Extol Inc., Zeeland, Mich., recently introduced the Compact Fusion, a precise hot-plate welder designed for clean rooms and applications with limited space. Hot-plate welding is appropriate for products with contoured surfaces or internal walls that must be sealed, Extol says.

The new welder produces strong, hermetic seals and offers excellent flash control, while preserving the appearance of the parts it handles. It is easy to automate applications involving the Compact Fusion, which features an Allen-Bradley control system and 6.5-inch color touch screen interface, the company says.

Using servo-driven actuation on the upper and lower press platens, the high-strength, aluminum welder achieves a high degree of control over force, distance and acceleration/deceleration; good weld strength; and cycle time efficiency. It features electric doors on the side and front, so that users have flexibility in setting up their work cells. It also has quick-change tooling.

Extol offers several Compact Fusion options, including a clean-room model, a 12-inch screen, integrated load cells, integrated linear scales and a back-up power supply. It also offers the          ErgoStation, a heavy-duty machine base that can be adjusted by the operator. Extol's other products include infrared staking and spin-welding machines.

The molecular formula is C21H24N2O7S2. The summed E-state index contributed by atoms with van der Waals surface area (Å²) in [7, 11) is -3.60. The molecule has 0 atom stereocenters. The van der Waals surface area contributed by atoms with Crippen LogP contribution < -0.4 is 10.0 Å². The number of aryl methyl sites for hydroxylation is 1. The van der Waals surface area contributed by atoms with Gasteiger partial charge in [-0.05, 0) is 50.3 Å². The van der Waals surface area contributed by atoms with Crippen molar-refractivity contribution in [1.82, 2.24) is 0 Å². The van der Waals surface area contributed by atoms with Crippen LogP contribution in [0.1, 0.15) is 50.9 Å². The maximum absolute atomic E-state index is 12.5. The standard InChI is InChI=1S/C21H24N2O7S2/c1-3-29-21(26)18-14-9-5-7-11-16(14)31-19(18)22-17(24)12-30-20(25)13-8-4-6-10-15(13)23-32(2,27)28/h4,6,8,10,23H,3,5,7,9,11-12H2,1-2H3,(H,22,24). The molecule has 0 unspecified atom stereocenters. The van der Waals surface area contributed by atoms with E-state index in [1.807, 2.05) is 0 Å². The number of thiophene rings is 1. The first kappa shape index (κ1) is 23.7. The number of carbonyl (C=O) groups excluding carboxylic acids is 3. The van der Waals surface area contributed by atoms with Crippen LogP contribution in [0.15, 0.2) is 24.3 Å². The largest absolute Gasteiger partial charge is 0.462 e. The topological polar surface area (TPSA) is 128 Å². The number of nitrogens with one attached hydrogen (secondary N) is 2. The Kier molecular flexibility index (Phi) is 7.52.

Kamweld Technologies Inc., Norwood, Mass., provides hot gas (heated-tool) welders, industrial hot air guns, plastic sheet bending devices and accessories. The company's 40 Series welders, which are its biggest sellers and most versatile welders, apply localized heat to fuse thermoplastic parts together. The pressure, rate and area of heating are precisely controlled to provide strong, tight bonds, says Len Alter, product manager.

All of Kamweld's welders perform three basic types of welding: tack welding, hand welding and hand high-speed welding. Tack welding produces a temporary bond with enough tensile strength to hold the work pieces together, pending permanent welding. This operation does not require a plastic welding rod, Alter says. Hand welding and hand high-speed welding use a plastic welding rod, which is a strip of thermoplastic material that must be the same material as the part.